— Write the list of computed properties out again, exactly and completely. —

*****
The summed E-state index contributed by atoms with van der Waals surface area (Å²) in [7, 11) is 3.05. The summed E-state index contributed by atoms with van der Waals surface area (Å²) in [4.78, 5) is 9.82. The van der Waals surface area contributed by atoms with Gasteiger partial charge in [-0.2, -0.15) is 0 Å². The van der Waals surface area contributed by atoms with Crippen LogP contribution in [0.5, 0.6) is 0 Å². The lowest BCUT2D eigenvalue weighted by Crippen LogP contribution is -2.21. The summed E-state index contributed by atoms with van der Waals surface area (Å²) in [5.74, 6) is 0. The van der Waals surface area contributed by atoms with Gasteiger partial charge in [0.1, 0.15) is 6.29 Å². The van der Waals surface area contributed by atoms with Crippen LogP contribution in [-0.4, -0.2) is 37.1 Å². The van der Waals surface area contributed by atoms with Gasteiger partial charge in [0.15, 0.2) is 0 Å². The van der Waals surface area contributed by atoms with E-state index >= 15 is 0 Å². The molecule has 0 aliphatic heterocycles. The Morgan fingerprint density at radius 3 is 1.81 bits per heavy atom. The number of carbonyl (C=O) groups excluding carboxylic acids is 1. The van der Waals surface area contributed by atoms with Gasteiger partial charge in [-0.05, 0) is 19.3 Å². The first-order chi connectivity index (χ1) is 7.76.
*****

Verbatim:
The summed E-state index contributed by atoms with van der Waals surface area (Å²) in [7, 11) is 3.05. The summed E-state index contributed by atoms with van der Waals surface area (Å²) in [4.78, 5) is 9.82. The van der Waals surface area contributed by atoms with Gasteiger partial charge in [-0.2, -0.15) is 0 Å². The van der Waals surface area contributed by atoms with Crippen LogP contribution in [0.5, 0.6) is 0 Å². The lowest BCUT2D eigenvalue weighted by Crippen LogP contribution is -2.21. The summed E-state index contributed by atoms with van der Waals surface area (Å²) in [5.74, 6) is 0. The van der Waals surface area contributed by atoms with Gasteiger partial charge in [0.1, 0.15) is 6.29 Å². The van der Waals surface area contributed by atoms with Crippen LogP contribution in [-0.4, -0.2) is 37.1 Å². The van der Waals surface area contributed by atoms with Gasteiger partial charge in [0.15, 0.2) is 0 Å². The van der Waals surface area contributed by atoms with E-state index >= 15 is 0 Å². The molecule has 0 aliphatic heterocycles. The Morgan fingerprint density at radius 3 is 1.81 bits per heavy atom. The number of carbonyl (C=O) groups excluding carboxylic acids is 1. The van der Waals surface area contributed by atoms with Gasteiger partial charge in [-0.05, 0) is 19.3 Å². The first-order chi connectivity index (χ1) is 7.76.